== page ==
This paper presents the first, to our knowledge, direct measurement of aerosol produced by an aluminized solid rocket propellant (SRP) fire on the ground. Such fires produce aluminum oxide particles small enough to loft high into the atmosphere and disperse over a wide area. These results can be applied to spacecraft launchpad accidents that expose spacecraft to such fires; during these fires, there is concern that some of the plutonium from the spacecraft power system will be carried with the aerosols. Accident-related lofting of this material would be the net result of many contributing processes that are currently being evaluated. To resolve the complexity of fire processes, a self-consistent model of the ground-level and upper-level parts of the plume was determined by merging ground-level optical measurements of the fire with lidar measurements of the aerosol plume at height during a series of SRP fire tests that simulated propellant fire accident scenarios. On the basis of the measurements and model results, the Johns Hopkins University Applied Physics Laboratory (JHU/APL) team was able to estimate the amount of aluminum oxide (alumina) lofted into the atmosphere above the fire. The quantification of this ratio is critical for a complete understanding of accident scenarios, because contaminants are transported through the plume. This paper provides an estimate for the mass of alumina lofted into the air.

  14. Estimation of black carbon content for biomass burning aerosols from multi-channel Raman lidar data

    NASA Astrophysics Data System (ADS)

    Talianu, Camelia; Marmureanu, Luminita; Nicolae, Doina

    2015-04-01

    Biomass burning due to natural processes (forest fires) or anthropical activities (agriculture, thermal power stations, domestic heating) is an important source of aerosols with a high content of carbon components (black carbon and organic carbon). Multi-channel Raman lidars provide information on the spectral dependence of the backscatter and extinction coefficients, embedding information on the black carbon content. Aerosols with a high content of black carbon have large extinction coefficients and small backscatter coefficients (strong absorption), while aerosols with high content of organic carbon have large backscatter coefficients (weak absorption). This paper presents a method based on radiative calculations to estimate the black carbon content of biomass burning aerosols from 3b+2a+1d lidar signals. Data is collected at Magurele, Romania, at the cross-road of air masses coming from Ukraine, Russia and Greece, where burning events are frequent during both cold and hot seasons. Aerosols are transported in the free troposphere, generally in the 2-4 km altitude range, and reaches the lidar location after 2-3 days. Optical data are collected between 2011-2012 by a multi-channel Raman lidar and follows the quality assurance program of EARLINET. Radiative calculations are made with libRadTran, an open source radiative model developed by ESA. Validation of the retrievals is made by comparison to a co-located C-ToF Aerosol Mass Spectrometer. Keywords: Lidar, aerosols, biomass burning, radiative model, black carbon Acknowledgment: This work has been supported by grants of the Romanian National Authority for Scientific Research, Programme for Research- Space Technology and Advanced Research - STAR, project no. 39/2012 - SIAFIM, and by Romanian Partnerships in priority areas PNII implemented with MEN-UEFISCDI support, project no. 309/2014 - MOBBE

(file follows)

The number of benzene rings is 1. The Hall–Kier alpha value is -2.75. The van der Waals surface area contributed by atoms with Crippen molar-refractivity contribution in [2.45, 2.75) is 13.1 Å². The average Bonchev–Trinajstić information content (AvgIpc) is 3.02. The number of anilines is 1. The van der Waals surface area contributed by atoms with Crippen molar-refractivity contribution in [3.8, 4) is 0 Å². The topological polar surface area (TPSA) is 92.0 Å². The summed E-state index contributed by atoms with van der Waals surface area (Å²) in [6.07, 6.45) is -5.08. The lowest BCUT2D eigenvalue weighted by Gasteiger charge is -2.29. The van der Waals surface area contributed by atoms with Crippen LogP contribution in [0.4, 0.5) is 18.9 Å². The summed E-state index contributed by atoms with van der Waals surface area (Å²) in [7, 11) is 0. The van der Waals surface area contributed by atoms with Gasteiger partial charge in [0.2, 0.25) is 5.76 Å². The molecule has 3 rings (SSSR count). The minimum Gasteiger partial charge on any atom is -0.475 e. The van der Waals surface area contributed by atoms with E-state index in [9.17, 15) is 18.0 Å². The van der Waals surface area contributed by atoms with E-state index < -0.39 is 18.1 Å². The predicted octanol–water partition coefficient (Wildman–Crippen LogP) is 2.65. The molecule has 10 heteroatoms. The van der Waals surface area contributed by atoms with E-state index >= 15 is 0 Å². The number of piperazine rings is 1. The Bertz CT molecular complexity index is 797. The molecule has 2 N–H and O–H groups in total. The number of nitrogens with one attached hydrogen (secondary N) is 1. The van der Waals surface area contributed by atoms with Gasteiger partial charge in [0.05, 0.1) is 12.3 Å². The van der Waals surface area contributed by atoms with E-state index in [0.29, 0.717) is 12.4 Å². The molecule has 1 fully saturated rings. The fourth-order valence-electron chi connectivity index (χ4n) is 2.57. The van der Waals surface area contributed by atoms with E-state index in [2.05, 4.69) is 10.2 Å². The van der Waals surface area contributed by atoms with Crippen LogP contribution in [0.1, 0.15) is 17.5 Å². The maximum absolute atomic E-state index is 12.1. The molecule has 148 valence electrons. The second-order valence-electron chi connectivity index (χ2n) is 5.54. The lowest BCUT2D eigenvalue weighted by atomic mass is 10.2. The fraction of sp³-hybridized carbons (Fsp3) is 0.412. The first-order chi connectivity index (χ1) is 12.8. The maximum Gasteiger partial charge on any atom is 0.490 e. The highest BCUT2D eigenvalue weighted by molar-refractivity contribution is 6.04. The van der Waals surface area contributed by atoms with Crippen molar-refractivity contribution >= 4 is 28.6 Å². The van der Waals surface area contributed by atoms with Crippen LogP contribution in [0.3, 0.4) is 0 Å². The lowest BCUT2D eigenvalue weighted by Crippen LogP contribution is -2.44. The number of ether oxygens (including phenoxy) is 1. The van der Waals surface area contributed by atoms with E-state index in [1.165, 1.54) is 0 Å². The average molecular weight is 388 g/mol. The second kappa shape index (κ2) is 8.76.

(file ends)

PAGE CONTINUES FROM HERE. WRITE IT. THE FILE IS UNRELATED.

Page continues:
15. Measuring Oscillating Walking Paths with a LIDAR

    PubMed Central

    Teixidó, Mercè; Pallejà, Tomàs; Tresanchez, Marcel; Nogués, Miquel; Palacín, Jordi

    2011-01-01